After about an hour and half of rounds, Jennifer and I went back to the office room, and I was patiently awaiting for a task to be assigned.

“Vlad, grab a chair and have a seat next to me.” She said.

I grabbed a chair, and sat next to a printer, label maker, recording device, file cabinet, and PC. She started to play a recording device while rapidly typing notes. She probably uttered a few instructional sentence, which I didn’t understand and can’t recall from memory, in which I politely nodded.

“Wow, I thought to myself, you’re a really fast typer.” Not realizing at the time, that she was typing real medical notes and patients’ progress reports. Utilizing and filtering medical jargons of patients notes, deciphering medical abbreviations that only staff working in the medical field would or should know.

She did about 20 minutes of the recording length, and was giving me instructions on how to proceed further. I nodded again, without contemplating of what I was actually asked to do. My prior job qualifications? I had pretty good knowledge of playing PC video games.

The conversation probably went along these script. “I have to do something important, do you want to help me write notes?” asked Jennifer.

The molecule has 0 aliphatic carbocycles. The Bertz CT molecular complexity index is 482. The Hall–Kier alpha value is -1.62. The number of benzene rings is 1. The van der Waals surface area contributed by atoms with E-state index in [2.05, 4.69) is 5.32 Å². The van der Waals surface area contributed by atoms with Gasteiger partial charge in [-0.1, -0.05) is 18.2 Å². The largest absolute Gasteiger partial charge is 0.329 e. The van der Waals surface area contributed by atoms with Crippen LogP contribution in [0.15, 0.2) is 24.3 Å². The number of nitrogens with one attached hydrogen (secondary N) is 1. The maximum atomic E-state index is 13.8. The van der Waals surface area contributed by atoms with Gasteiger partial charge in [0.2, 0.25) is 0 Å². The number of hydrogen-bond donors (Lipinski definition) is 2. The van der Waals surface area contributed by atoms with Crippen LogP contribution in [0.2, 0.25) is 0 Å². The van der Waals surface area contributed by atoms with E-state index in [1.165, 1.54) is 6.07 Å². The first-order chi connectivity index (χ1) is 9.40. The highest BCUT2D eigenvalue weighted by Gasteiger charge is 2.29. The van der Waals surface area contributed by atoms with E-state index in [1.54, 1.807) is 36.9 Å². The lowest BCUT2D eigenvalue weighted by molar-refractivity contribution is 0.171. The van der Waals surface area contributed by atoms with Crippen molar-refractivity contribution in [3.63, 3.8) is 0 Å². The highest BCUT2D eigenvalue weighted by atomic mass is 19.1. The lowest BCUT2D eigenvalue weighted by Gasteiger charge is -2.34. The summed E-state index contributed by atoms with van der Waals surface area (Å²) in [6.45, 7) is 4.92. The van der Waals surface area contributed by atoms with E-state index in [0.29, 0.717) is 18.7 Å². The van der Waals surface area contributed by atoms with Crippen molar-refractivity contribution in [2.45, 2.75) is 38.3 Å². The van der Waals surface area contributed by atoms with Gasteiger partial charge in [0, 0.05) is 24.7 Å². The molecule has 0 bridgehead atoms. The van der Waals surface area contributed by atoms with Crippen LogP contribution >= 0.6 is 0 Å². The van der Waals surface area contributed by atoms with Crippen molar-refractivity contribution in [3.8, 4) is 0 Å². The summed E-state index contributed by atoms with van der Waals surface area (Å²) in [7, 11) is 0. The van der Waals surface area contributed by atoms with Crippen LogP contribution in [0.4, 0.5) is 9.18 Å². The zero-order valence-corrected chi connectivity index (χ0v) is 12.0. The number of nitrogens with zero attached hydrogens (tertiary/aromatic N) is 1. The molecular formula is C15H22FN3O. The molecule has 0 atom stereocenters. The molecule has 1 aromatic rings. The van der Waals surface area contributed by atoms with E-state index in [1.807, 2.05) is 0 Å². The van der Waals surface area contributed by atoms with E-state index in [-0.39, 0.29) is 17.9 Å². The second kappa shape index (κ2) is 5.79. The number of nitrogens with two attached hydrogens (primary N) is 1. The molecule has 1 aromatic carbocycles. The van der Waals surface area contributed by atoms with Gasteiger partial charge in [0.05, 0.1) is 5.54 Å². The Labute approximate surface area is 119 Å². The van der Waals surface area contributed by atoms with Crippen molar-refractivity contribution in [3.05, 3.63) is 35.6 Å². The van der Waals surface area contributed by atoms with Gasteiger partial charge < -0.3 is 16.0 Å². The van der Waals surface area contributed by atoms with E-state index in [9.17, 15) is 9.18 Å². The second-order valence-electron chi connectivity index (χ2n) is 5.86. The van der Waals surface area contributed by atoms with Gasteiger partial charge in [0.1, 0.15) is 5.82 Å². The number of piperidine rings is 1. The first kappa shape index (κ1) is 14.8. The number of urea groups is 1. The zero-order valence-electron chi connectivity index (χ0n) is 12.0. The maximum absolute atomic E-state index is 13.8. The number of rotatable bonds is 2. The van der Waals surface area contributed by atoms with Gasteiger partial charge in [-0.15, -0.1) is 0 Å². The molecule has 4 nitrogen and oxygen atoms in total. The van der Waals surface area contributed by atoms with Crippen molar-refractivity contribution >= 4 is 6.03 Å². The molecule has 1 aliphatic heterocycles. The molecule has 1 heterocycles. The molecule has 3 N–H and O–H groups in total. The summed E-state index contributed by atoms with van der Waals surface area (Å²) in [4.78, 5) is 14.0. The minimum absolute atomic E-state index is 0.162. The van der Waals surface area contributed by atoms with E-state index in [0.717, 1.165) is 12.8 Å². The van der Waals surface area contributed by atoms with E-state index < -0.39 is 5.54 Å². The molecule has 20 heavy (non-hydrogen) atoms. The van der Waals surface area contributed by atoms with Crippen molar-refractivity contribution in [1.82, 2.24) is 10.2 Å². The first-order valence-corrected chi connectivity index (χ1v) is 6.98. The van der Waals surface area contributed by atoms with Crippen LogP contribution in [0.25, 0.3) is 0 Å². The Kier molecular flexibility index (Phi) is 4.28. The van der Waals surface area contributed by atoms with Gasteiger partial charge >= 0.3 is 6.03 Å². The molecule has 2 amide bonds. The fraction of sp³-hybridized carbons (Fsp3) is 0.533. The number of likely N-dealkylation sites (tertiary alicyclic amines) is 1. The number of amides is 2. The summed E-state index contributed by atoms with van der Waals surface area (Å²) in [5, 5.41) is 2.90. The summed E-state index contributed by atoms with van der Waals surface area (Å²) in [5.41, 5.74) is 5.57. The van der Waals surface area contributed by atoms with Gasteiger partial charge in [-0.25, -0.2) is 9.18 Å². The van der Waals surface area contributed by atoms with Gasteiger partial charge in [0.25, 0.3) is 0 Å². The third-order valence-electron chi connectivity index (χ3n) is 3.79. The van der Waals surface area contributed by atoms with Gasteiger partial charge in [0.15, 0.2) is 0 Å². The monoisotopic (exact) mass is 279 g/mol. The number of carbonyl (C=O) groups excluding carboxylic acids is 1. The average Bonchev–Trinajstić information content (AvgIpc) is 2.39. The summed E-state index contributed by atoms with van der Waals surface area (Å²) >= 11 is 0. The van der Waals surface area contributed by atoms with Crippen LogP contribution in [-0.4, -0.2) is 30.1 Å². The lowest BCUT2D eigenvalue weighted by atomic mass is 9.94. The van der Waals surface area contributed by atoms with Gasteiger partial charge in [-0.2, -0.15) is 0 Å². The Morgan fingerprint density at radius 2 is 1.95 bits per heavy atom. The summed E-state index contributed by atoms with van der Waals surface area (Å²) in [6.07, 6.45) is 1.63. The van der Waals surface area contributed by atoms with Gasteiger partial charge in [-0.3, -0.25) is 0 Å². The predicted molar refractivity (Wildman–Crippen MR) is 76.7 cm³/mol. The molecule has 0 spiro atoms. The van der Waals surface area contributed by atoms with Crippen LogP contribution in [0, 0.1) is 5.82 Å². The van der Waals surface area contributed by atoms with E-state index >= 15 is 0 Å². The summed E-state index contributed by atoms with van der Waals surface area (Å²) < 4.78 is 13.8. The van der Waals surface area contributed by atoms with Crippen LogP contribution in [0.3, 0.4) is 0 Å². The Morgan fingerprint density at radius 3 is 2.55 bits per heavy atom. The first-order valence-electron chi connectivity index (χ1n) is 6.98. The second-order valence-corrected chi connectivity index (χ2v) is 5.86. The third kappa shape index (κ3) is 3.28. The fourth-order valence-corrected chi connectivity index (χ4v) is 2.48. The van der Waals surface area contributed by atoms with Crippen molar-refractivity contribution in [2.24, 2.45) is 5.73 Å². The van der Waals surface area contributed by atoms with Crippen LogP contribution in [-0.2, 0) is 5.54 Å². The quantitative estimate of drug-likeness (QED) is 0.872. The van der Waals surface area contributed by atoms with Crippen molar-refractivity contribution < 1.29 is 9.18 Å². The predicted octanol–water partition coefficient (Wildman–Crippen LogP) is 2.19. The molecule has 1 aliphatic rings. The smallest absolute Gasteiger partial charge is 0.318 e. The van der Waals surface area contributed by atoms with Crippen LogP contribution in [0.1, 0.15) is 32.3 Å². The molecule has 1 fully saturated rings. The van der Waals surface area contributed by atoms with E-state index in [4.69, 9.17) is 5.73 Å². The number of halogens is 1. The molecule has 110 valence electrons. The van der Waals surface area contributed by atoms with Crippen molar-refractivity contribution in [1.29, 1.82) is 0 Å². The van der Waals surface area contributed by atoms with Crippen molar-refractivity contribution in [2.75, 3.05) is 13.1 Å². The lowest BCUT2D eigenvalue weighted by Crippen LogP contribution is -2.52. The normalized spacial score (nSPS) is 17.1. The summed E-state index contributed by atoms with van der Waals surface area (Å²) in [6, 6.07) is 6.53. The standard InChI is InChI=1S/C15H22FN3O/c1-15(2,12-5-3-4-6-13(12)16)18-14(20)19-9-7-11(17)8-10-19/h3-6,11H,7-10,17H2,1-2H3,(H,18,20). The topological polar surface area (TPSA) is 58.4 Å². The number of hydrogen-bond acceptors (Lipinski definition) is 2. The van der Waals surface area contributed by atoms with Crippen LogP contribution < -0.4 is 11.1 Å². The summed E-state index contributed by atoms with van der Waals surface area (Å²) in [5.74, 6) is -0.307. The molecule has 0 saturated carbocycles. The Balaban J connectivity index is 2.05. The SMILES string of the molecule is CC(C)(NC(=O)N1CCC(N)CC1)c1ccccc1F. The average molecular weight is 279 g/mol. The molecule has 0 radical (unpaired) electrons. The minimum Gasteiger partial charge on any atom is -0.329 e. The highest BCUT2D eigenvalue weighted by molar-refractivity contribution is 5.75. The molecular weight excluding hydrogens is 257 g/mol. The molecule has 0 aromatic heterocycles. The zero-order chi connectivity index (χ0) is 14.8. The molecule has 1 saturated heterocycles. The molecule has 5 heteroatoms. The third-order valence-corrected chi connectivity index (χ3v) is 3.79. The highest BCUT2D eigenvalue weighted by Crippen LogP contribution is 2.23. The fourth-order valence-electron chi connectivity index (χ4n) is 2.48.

“Okay” I said. Thinking typing sounds like a lot of fun, and sure beats flipping burgers.

“I’ll be right over there; if you need any help, don’t hesitate to ask any questions.” She said as we switched seats, and she went to adjacent room.

I spent the next 20 minutes trying to figure out how to work the recorder, printer, and label maker (I later observed that typed copies needed to be labeled and filed afterwards). I was completely lost, not knowing, what I have to do first, in what order, and why.

She came 20 minutes later, and showed me how to operate foreign-to-me recording device, typing software to take medical notes. Even, with extra instructions, I still wasn’t any closer in completing an assigned task.

I had headphones in my ears, and was listing to a weird spoken language by Dr. Goldberg, trying to make sense of individual words, I was familiar with. Sometimes, I would get excited if I could understand two words in conjunction.

Shortly thereafter, Jennifer would come by several times and check up on me, to see what progress have I made since our last conversation. Her helpful look, started to appear slightly stressed, as she was rushing to complete this tasks and all the other tasks the department has burden her. This is when I realized that I better do anything remotely worthy to be called “a progress”, rather than asking too many questions without delivering results.

I started typing, one finger a key at the time. I typed what I heard, without understanding a word I had typed. But at least I was making a “Ken Lee” progress.

How my typed medical notes must have sounded, after I typed them.

An hour later, Jennifer looked at my work, and I was stuck alphabetizing printed patients notes for the remainder of my student-work tenure. Whereas, Jennifer was finishing her Bachelor degree, and working on her MCAT test to get to into Medical schools. Not bad for my first day of work and orientation at San Francisco General Hospital, even though the typing did get trashed.

If you like the story (never mind the grammar) — Thank you for your “Recommend”